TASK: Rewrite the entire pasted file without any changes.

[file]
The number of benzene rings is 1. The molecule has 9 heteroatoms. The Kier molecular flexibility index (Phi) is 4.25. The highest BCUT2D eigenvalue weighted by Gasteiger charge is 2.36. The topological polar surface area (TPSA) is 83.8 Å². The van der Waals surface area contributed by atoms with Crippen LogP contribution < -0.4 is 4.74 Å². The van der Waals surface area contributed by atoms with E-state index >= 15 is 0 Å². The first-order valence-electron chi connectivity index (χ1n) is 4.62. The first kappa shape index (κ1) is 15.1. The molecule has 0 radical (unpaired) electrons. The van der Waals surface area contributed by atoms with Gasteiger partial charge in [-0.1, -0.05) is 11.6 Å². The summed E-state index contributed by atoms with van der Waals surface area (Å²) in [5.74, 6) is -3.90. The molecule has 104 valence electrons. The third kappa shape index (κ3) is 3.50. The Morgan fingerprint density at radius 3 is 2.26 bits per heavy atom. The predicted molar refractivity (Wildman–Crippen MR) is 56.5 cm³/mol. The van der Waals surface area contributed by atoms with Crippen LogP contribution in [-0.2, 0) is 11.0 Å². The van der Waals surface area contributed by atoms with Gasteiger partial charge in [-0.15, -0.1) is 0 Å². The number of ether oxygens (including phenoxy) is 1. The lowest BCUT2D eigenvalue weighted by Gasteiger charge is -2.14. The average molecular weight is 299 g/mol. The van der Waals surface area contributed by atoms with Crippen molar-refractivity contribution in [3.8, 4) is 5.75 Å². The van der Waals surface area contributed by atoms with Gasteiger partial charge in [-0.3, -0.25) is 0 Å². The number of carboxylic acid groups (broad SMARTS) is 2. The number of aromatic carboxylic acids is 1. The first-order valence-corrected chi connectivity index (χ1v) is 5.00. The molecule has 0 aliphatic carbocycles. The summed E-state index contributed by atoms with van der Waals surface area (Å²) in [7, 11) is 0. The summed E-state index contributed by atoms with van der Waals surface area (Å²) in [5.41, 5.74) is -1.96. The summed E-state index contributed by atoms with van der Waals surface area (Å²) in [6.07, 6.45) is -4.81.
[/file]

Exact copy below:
The number of benzene rings is 1. The molecule has 9 heteroatoms. The Kier molecular flexibility index (Phi) is 4.25. The highest BCUT2D eigenvalue weighted by Gasteiger charge is 2.36. The topological polar surface area (TPSA) is 83.8 Å². The van der Waals surface area contributed by atoms with Crippen LogP contribution < -0.4 is 4.74 Å². The van der Waals surface area contributed by atoms with E-state index >= 15 is 0 Å². The first-order valence-electron chi connectivity index (χ1n) is 4.62. The first kappa shape index (κ1) is 15.1. The molecule has 0 radical (unpaired) electrons. The van der Waals surface area contributed by atoms with Gasteiger partial charge in [-0.1, -0.05) is 11.6 Å². The summed E-state index contributed by atoms with van der Waals surface area (Å²) in [5.74, 6) is -3.90. The molecule has 104 valence electrons. The third kappa shape index (κ3) is 3.50. The Morgan fingerprint density at radius 3 is 2.26 bits per heavy atom. The predicted molar refractivity (Wildman–Crippen MR) is 56.5 cm³/mol. The van der Waals surface area contributed by atoms with Crippen LogP contribution in [-0.2, 0) is 11.0 Å². The van der Waals surface area contributed by atoms with Gasteiger partial charge in [-0.15, -0.1) is 0 Å². The number of ether oxygens (including phenoxy) is 1. The lowest BCUT2D eigenvalue weighted by Gasteiger charge is -2.14. The average molecular weight is 299 g/mol. The van der Waals surface area contributed by atoms with Crippen molar-refractivity contribution in [3.8, 4) is 5.75 Å². The van der Waals surface area contributed by atoms with Gasteiger partial charge in [-0.3, -0.25) is 0 Å². The number of carboxylic acid groups (broad SMARTS) is 2. The number of aromatic carboxylic acids is 1. The first-order valence-corrected chi connectivity index (χ1v) is 5.00. The molecule has 0 aliphatic carbocycles. The summed E-state index contributed by atoms with van der Waals surface area (Å²) in [7, 11) is 0. The summed E-state index contributed by atoms with van der Waals surface area (Å²) in [5.41, 5.74) is -1.96. The summed E-state index contributed by atoms with van der Waals surface area (Å²) in [6.07, 6.45) is -4.81.